Construction under way for future home of Digital and Preschool programs
The future home of NCS Digital and the district’s preschool program — the former State Farm building — is making progress, even if the renovations will not be complete until after the initial target of Fall 2023. The district recently celebrated the beginning of construction with a groundbreaking ceremony. Click here for photos from the event.
In October, Robertson Construction was wrapping up interior demolition to prepare for the beginning of construction over the next few months. Once finished, carpets will need to be pulled up and the floor will be cleaned. Full construction is out to bid currently, with a goal of starting by January 2023.
The original timeline has been pushed back due to supply chain and labor shortage issues. The preschool and digital school won’t be able to move in until at least January 2024.
“We’re in the same mess with everyone else in the world,” said Bill Franke, facility manager. “Everything’s delayed.”
During construction, the 325,000 square-foot building is still being used for multiple purposes. Ohio State University at Newark and Central Ohio Technical College are leasing more than 100,000 square feet for classrooms and office space during a construction project on their campus.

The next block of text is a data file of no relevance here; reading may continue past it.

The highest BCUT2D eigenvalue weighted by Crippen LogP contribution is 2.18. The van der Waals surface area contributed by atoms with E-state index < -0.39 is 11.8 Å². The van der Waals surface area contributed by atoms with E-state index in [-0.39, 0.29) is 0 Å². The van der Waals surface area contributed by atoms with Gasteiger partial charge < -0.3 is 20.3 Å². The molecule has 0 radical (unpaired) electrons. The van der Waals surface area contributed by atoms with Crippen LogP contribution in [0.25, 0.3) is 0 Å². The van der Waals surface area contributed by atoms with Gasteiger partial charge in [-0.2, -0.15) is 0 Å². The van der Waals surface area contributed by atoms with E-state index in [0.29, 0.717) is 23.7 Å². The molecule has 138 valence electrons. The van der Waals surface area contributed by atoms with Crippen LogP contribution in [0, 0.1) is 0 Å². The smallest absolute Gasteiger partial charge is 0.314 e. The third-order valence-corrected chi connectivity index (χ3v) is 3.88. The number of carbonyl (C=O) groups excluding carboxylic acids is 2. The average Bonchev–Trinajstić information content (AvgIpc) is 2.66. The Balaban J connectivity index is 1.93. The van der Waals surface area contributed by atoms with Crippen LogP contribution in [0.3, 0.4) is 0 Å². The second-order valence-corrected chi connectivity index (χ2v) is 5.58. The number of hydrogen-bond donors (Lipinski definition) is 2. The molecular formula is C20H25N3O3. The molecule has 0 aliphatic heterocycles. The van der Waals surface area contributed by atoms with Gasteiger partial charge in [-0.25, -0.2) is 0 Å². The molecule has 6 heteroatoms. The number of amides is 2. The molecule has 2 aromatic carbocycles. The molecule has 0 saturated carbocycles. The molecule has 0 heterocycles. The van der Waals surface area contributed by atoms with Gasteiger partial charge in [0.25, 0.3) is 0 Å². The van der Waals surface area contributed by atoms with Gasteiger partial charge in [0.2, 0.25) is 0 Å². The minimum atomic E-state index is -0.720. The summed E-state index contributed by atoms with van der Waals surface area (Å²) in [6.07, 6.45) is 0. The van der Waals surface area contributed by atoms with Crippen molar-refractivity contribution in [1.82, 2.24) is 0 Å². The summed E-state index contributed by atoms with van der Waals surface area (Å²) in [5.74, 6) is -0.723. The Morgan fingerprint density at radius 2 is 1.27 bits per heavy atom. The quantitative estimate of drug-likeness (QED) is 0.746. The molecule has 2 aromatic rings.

The district is also using a portion of the building for professional development, Citizen of the Month meetings and other events.
The preschool and NCS Digital spaces will cover about 60,000 square feet in the southwest corner of the building. The district hosted a groundbreaking to celebrate the beginning of construction at the end of October. Photos and other coverage are available on the district website and social media channels.
The preschool will be in the area behind the front entrance. Parents will be able to drop students off at the corner of the building. A courtyard will be added inside the building — cutting through a portion of the roof — to give students an outdoor play area, as well as to allow sunlight into their classrooms.
NCS Digital will be situated behind the preschool, with an entrance further back on the west side of the building. A wall between the two areas will keep students separated from each other.
Entrance to NCS Digital will be by the canopy to the side of the building. Preschool drop-off will be more toward the front of the building with the entrance on the same side. Entrance for preschool will be in the front of the building, facing Granville Street.
Halloween Weekend Events
Haunted Bus Garage
Join us for Newark Transportation's 2022 Spooktacular Haunted Bus Garage, from 5 to 8 p.m. on Saturday, Oct. 29, at the bus garage, 475 Daniel Ave.
Key Club Haunted House
Join us Saturday night, Oct. 29, for our Haunted House event at the NHS Aux Gym from 7 to 8:30 p.m. The event will feature a haunted maze, crafts, a nerf gun battle area, and face painting. Cost is $5 per child and proceeds benefit the Hematology and Oncology Unit at Nationwide Children's Hospital.